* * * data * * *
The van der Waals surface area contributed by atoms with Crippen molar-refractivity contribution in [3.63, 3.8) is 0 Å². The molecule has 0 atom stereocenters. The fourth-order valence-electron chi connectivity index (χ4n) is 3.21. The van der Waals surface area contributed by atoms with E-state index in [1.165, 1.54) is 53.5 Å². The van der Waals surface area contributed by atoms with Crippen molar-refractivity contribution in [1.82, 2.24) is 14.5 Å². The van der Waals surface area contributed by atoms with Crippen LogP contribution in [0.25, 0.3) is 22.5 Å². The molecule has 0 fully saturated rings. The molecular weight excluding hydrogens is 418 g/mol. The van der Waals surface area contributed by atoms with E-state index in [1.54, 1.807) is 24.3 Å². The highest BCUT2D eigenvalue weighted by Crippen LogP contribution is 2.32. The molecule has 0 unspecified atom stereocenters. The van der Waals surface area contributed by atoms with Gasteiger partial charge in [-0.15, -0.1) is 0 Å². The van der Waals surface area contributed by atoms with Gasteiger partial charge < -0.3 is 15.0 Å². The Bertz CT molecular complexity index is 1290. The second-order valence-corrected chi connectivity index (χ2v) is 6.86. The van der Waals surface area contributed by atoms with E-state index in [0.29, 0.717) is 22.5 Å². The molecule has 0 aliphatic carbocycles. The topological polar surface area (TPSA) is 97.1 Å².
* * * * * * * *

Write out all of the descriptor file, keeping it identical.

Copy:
The van der Waals surface area contributed by atoms with Crippen molar-refractivity contribution in [3.63, 3.8) is 0 Å². The molecule has 0 atom stereocenters. The fourth-order valence-electron chi connectivity index (χ4n) is 3.21. The van der Waals surface area contributed by atoms with E-state index in [1.165, 1.54) is 53.5 Å². The van der Waals surface area contributed by atoms with Crippen molar-refractivity contribution in [1.82, 2.24) is 14.5 Å². The van der Waals surface area contributed by atoms with Crippen LogP contribution in [0.25, 0.3) is 22.5 Å². The molecule has 0 fully saturated rings. The molecular weight excluding hydrogens is 418 g/mol. The van der Waals surface area contributed by atoms with E-state index in [1.54, 1.807) is 24.3 Å². The highest BCUT2D eigenvalue weighted by Crippen LogP contribution is 2.32. The molecule has 0 unspecified atom stereocenters. The van der Waals surface area contributed by atoms with Gasteiger partial charge in [-0.15, -0.1) is 0 Å². The van der Waals surface area contributed by atoms with Gasteiger partial charge < -0.3 is 15.0 Å². The Bertz CT molecular complexity index is 1290. The second-order valence-corrected chi connectivity index (χ2v) is 6.86. The van der Waals surface area contributed by atoms with E-state index in [0.29, 0.717) is 22.5 Å². The molecule has 0 aliphatic carbocycles. The topological polar surface area (TPSA) is 97.1 Å².